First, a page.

Norwegian PEN gave the Ossietzky Prize to Edward Snowden in Moscow

PRESS RELEASE FROM NORWEGIAN PEN

DATE: 30 APRIL 2017

Norwegian PEN president William Nygaard, Secretary General Hege Newth Nouri and the Ossietzky Prize winner Edward Snowden. Photo: Bodil Voldmo Sache/NRK

On April 21st, Edward Snowden received the Ossietzky Prize for 2016. President William Nygaard and Secretary General Hege Newth Nouri of Norsk PEN gave him the award in Moscow.

«I’m grateful for the support from Norwegian PEN,» said Edward Snowden when he received the award, a lithography by Norwegian artist Nico Wideberg.

On April 21, it had been a year since Edward Snowden filed a lawsuit against the Norwegian state together with Norwegian PEN. The lawsuit was filed in order to allow Snowden to travel to Norway without fear of extradition to the US, where he faces decades of imprisonment under the Espionage Act. Norwegian courts dismissed the case, the final dismissal fell in the Supreme Court in November 2016.

As a plan B, Norwegian PEN would go to Moscow and hand over the prize to Snowden personally. Last week, William Nygaard and Hege Newth Nouri traveled to Russia and met Edward Snowden. Accompanying Norwegian PEN were Snowden’s Norwegian lawyers from Schjødt Advokater and journalists from the Norwegian Broadcasting Company, who have followed the case the last year. The meeting took place in a hotel in Moscow.

Edward Snowden arrived a little late. He explained that the bus was so crowded he had to wait for the next. He lives an almost normal life in Moscow, but at the same time he has isolated himself in the Russian society. He has chosen this way of life because he once again hopes to return to his native country and be brought to justice in the United States in a fair and impartial trial. Snowden will be tried under the so-called Espionage Act of 1917, a law which is unacceptable according to international human rights standards. This First World War law will condemn him to life imprisonment without a jury and defense, a sentencing he will serve in a high-risk prison under extremely severe conditions.

Edward Snowden explained that he spends most of his life online, digital communication is both his profession and way of life. He teaches via skype at several universities and holds speeches all over the world. Edward Snowden is also board of directors in the organisation Freedom of the Press Foundation, an NGO that works to protect and support freedom of speech and freedom of the press.

We talked about the drone warfare, international law, the protection of whistleblowers, Trump and Putin, love and everyday life in Russia, future prospects, but most of all we talked about the issues that Snowden has fought for for almost four years in involuntary exile: how to secure and strengthen individual privacy, whistleblowers, journalists and others’ ability to communicate securely.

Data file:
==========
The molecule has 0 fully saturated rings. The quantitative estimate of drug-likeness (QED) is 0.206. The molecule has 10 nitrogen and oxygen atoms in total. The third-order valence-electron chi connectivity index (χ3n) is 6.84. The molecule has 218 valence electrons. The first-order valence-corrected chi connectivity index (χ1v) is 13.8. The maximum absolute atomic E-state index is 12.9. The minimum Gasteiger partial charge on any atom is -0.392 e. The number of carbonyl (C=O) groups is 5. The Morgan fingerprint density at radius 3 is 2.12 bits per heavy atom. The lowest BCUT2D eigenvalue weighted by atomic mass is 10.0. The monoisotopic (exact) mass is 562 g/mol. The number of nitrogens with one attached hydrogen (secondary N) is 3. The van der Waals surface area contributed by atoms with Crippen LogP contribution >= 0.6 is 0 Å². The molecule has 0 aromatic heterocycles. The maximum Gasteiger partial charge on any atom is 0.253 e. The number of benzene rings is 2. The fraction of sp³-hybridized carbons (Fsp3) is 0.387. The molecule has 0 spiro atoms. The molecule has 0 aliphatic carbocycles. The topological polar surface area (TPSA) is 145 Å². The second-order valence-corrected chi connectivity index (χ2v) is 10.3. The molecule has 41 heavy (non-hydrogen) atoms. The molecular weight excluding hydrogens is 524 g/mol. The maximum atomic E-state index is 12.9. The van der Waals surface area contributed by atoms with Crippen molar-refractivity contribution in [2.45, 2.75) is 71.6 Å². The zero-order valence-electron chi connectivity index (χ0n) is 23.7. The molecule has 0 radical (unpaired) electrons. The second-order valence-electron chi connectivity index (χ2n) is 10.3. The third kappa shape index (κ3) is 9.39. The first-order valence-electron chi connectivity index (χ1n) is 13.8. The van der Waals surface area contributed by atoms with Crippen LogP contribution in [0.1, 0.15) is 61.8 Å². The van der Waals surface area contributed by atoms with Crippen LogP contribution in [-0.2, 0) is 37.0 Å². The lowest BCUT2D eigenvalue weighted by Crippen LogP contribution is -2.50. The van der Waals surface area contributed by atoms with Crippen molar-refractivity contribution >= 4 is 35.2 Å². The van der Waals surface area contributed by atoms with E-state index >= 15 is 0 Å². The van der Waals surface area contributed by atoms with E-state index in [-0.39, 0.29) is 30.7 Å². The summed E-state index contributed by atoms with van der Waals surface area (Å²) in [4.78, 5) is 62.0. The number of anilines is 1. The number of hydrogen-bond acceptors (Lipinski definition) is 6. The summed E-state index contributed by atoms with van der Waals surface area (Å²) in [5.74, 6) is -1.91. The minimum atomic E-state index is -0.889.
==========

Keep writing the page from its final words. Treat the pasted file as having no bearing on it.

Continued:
Snowden has a leave to stay in Russia until 2020, but his future is as uncertain as it was in 2013. Norwegian PEN, together with his Norwegian lawyers, will assist Edward Snowden if he wishes to apply for asylum in countries other than Russia.

Norwegian Broadcasting Company has followed Norwegian PEN through the last year’s work to give  the Ossietztky Prize to Edward Snowden in Norway. Watch their documentary «Snowden plan B» on Tuesday 2 May at 21:30/9.20 pm.

For further information contact:
William Nygaard, Chairman of the Board: +47 908 92 601
Hege Newth Nouri, Secretary-General: +47 930 02 262

Supreme Court rejects Edward Snowden's lawsuit for safe passage to Norway

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Supreme Court rejects Edward Snowden’s lawsuit for safe passage to Norway

Whistleblower Edward Snowden’s lawsuit against the Norwegian state to establish that Norway has no right to extradite him to the United States, was rejected by the Supreme Court yesterday. Snowden has, with Norwegian PEN and the Norwegian press organizations as intervention parties, sued the Norwegian state to ensure a safe passage to Norway to receive the Ossietzky prize for 2016 in Oslo.

– Just as Carl von Ossietzky in his time was not permitted to come to Norway to receive the Nobel Peace Prize, Snowden has been prevented from coming here to receive the Ossietzky Prize. Our battle is lost, but the long term goal remains the same: that Edward Snowden, and others who report misconduct, must be able to do so this without fear of prosecution and in the worst case, life imprisonment, says William Nygaard, President of Norwegian PEN.

Norwegian PEN, in collaboration with PEN International, will intensify their efforts to shed light on the whistleblower’s lack of protection in international law. Equally important is to prove that mass surveillance is a threat to our freedoms as individuals. Efforts to protect Edward Snowden’s position as a whistleblower and human rights advocate will prevail.

In what appears to be political loyalty to the US, the Norwegian government decided to not confirm that Snowden could come to Norway without fear of extradition. Thus, the request had to be tried in court. The lawsuit has been tried by the District Court and Court of Appeal with negative outcome. The verdict was upheld by the Supreme Court.

The court’s main argument is that the US government has only requested extradition if Snowden comes to Norway, furthermore that the formal extradition request has not been handed over to Norwegian authorities. Thus, the lawsuit is basically rejected on formal grounds.